Disposal transactions in case of property division

Disposal transactions in case of property division

Disposal transactions can trigger tax liability as other income from private sales transactions in accordance with Section 22 and Section 23 German Income Tax Act (EStG), even if these only relate to certain assets held as private ones. The assets whose sale can lead to a capital gain or loss are listed exhaustively in the latter provision. The prerequisite for establishing tax liability is the sale within certain periods specified in the law.

In the case of property or the rights related to it, the relevant tax period between acquisition and disposal is ten years; buildings and the associated land that were used exclusively or at least in the year of disposal and in the two preceding years for own residential purposes are not subject to taxation. The relevant period for other assets is one year. Items of daily use are generally exempt from taxation.

In its ruling dated 26.09.2023 (case reference IX R 14/22), the German Federal Court (BFH) addressed the question of whether the division of a property previously used for own residential purposes and the subsequent sale of an undeveloped part of the property constitutes a private sale transaction subject to income tax. The plaintiffs are husband and wife who each acquired half of a property in 2014. Their home, which they have used themselves since 2015, is also located on the property. When construction was started in the neighborhood in 2018, the couple decided to sell part of their property as building land. In close temporal connection with sales talks, the plaintiffs arranged for the property to be divided into two parcels.

When the undeveloped part of the property was sold in 2019, the plaintiffs did not include any resulting income in their tax return. They justified this by stating that they had only sold part of their garden from their self-used property; in their opinion, there was no taxable private sale transaction, as they could also have sold the undivided property tax-free before the end of the ten-year period. However, the tax office assessed this differently and determined a capital gain from the sale of the property in the income tax assessment of the couple.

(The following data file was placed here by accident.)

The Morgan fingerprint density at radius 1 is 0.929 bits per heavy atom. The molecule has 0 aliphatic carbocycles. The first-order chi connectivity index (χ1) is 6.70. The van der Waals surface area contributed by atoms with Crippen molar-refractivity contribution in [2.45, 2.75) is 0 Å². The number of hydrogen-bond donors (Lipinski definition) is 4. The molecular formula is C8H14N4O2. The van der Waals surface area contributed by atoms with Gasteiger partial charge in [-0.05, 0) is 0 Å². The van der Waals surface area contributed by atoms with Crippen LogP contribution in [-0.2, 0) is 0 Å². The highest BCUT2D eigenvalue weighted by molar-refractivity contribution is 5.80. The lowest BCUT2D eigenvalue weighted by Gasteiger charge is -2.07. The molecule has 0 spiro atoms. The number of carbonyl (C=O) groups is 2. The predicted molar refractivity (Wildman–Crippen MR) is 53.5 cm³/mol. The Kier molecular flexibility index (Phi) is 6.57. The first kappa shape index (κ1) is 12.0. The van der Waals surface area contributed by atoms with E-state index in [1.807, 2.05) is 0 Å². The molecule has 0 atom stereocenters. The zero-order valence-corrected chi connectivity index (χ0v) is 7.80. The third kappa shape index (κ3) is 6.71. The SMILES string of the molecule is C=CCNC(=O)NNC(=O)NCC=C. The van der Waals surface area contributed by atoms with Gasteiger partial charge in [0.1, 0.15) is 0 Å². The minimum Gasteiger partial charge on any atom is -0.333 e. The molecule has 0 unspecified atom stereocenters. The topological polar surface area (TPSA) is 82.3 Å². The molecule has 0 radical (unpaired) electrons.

The tax office's approach was confirmed both by the Lower Saxony tax court in the lower instance and by the BFH. The division of the property into two parcels meant that each parcel was given a partial economic identity and must therefore be considered separately. From a conceptual point of view, only the residential building can be used for own residential purposes; the land belonging to it forms a separate asset for tax purposes. According to the jurisdiction, the decisive factor for the existence of a property used for own residential purposes is that there is a uniform usage and functional connection between the residential building itself and the land on which the residential building stands. According to the BFH, this connection does not apply if a part of the previously undivided residential property (in this case undeveloped) is separated for the purpose of sale and development and purposefully prepared for transfer to a new purchaser.

In this context, the BFH states that the division of the property alone does not lead to a taxable private sale transaction, but only the lack of a uniform usage and functional connection between the newly created property and the residential building. This is because the purpose of the tax exemption is not to hinder professional mobility - by taxing a capital gain on the sale of the residential property.

In the case in dispute, the division of the original property created a further - albeit partially identical - asset, which was intended by the couple from the outset for sale and not for their own use. It is irrelevant how the new property was actually used prior to its separation and sale. In the opinion of the BFH, a private sale transaction from the sale of the undeveloped part of the property is therefore to be assumed for the taxpayers.

In principle, the BFH leaves it open that not every sale of a divided property leads to a taxable private sale transaction. From an income tax perspective, it is nevertheless advisable to avoid the occurrence of the described taxable event by choosing the date of sale outside the ten-year period; at least Section 23 EStG allows for this possibility.